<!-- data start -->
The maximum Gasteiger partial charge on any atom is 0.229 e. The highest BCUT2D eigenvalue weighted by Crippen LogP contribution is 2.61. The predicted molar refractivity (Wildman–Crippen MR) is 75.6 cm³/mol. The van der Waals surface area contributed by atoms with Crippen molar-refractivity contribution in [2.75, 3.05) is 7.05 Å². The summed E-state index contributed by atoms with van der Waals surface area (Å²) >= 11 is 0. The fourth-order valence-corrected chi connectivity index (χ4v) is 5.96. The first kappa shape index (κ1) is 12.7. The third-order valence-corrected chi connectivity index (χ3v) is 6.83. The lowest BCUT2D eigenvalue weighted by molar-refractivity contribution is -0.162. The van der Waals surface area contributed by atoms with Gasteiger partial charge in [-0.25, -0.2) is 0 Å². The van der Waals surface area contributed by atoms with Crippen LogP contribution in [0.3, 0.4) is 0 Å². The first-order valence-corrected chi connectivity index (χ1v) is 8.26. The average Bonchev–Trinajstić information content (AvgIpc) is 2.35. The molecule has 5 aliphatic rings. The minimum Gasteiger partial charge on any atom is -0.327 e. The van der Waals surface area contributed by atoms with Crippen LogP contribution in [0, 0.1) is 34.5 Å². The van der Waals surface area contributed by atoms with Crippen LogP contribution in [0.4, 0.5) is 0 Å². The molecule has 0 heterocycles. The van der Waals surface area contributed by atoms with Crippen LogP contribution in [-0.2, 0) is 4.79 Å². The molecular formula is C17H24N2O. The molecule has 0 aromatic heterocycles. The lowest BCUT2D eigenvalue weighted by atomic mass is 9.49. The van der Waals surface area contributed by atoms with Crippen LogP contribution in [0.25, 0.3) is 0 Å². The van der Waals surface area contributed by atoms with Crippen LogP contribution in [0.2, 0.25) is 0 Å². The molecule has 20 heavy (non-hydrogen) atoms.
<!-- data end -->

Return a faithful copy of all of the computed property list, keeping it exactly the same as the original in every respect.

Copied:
The maximum Gasteiger partial charge on any atom is 0.229 e. The highest BCUT2D eigenvalue weighted by Crippen LogP contribution is 2.61. The predicted molar refractivity (Wildman–Crippen MR) is 75.6 cm³/mol. The van der Waals surface area contributed by atoms with Crippen molar-refractivity contribution in [2.75, 3.05) is 7.05 Å². The summed E-state index contributed by atoms with van der Waals surface area (Å²) >= 11 is 0. The fourth-order valence-corrected chi connectivity index (χ4v) is 5.96. The first kappa shape index (κ1) is 12.7. The third-order valence-corrected chi connectivity index (χ3v) is 6.83. The lowest BCUT2D eigenvalue weighted by molar-refractivity contribution is -0.162. The van der Waals surface area contributed by atoms with Gasteiger partial charge in [-0.25, -0.2) is 0 Å². The van der Waals surface area contributed by atoms with Crippen LogP contribution in [0.3, 0.4) is 0 Å². The first-order valence-corrected chi connectivity index (χ1v) is 8.26. The average Bonchev–Trinajstić information content (AvgIpc) is 2.35. The molecule has 5 aliphatic rings. The minimum Gasteiger partial charge on any atom is -0.327 e. The van der Waals surface area contributed by atoms with Crippen LogP contribution in [0, 0.1) is 34.5 Å². The van der Waals surface area contributed by atoms with Crippen LogP contribution in [0.4, 0.5) is 0 Å². The molecule has 0 heterocycles. The van der Waals surface area contributed by atoms with Crippen LogP contribution in [-0.2, 0) is 4.79 Å². The molecular formula is C17H24N2O. The molecule has 0 aromatic heterocycles. The lowest BCUT2D eigenvalue weighted by atomic mass is 9.49. The van der Waals surface area contributed by atoms with Crippen LogP contribution in [0.25, 0.3) is 0 Å². The van der Waals surface area contributed by atoms with Crippen LogP contribution in [0.2, 0.25) is 0 Å². The molecule has 20 heavy (non-hydrogen) atoms.